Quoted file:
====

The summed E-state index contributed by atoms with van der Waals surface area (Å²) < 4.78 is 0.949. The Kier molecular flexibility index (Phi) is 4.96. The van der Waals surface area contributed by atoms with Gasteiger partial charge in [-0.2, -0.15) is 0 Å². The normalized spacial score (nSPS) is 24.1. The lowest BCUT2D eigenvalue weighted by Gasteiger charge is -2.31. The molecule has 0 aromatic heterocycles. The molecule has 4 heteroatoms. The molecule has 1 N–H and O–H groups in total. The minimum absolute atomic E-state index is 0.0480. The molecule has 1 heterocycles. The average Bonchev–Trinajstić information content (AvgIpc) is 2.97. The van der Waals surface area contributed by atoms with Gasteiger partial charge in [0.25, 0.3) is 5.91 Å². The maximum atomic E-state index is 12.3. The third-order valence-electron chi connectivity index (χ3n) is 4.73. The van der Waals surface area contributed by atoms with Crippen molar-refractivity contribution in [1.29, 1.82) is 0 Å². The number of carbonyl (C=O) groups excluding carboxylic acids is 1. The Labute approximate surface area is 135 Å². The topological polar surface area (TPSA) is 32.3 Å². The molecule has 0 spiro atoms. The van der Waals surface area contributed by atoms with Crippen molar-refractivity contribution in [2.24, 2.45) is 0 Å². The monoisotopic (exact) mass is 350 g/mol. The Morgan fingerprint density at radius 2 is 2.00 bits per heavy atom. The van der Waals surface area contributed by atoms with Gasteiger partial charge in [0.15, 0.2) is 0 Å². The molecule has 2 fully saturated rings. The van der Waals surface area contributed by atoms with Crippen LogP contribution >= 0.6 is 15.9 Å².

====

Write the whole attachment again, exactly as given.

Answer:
The summed E-state index contributed by atoms with van der Waals surface area (Å²) < 4.78 is 0.949. The Kier molecular flexibility index (Phi) is 4.96. The van der Waals surface area contributed by atoms with Gasteiger partial charge in [-0.2, -0.15) is 0 Å². The normalized spacial score (nSPS) is 24.1. The lowest BCUT2D eigenvalue weighted by Gasteiger charge is -2.31. The molecule has 0 aromatic heterocycles. The molecule has 4 heteroatoms. The molecule has 1 N–H and O–H groups in total. The minimum absolute atomic E-state index is 0.0480. The molecule has 1 heterocycles. The average Bonchev–Trinajstić information content (AvgIpc) is 2.97. The van der Waals surface area contributed by atoms with Gasteiger partial charge in [0.25, 0.3) is 5.91 Å². The maximum atomic E-state index is 12.3. The third-order valence-electron chi connectivity index (χ3n) is 4.73. The van der Waals surface area contributed by atoms with Crippen molar-refractivity contribution in [1.29, 1.82) is 0 Å². The number of carbonyl (C=O) groups excluding carboxylic acids is 1. The Labute approximate surface area is 135 Å². The topological polar surface area (TPSA) is 32.3 Å². The molecule has 0 spiro atoms. The van der Waals surface area contributed by atoms with Crippen molar-refractivity contribution in [2.24, 2.45) is 0 Å². The monoisotopic (exact) mass is 350 g/mol. The Morgan fingerprint density at radius 2 is 2.00 bits per heavy atom. The van der Waals surface area contributed by atoms with Gasteiger partial charge in [0.15, 0.2) is 0 Å². The molecule has 2 fully saturated rings. The van der Waals surface area contributed by atoms with Crippen LogP contribution >= 0.6 is 15.9 Å².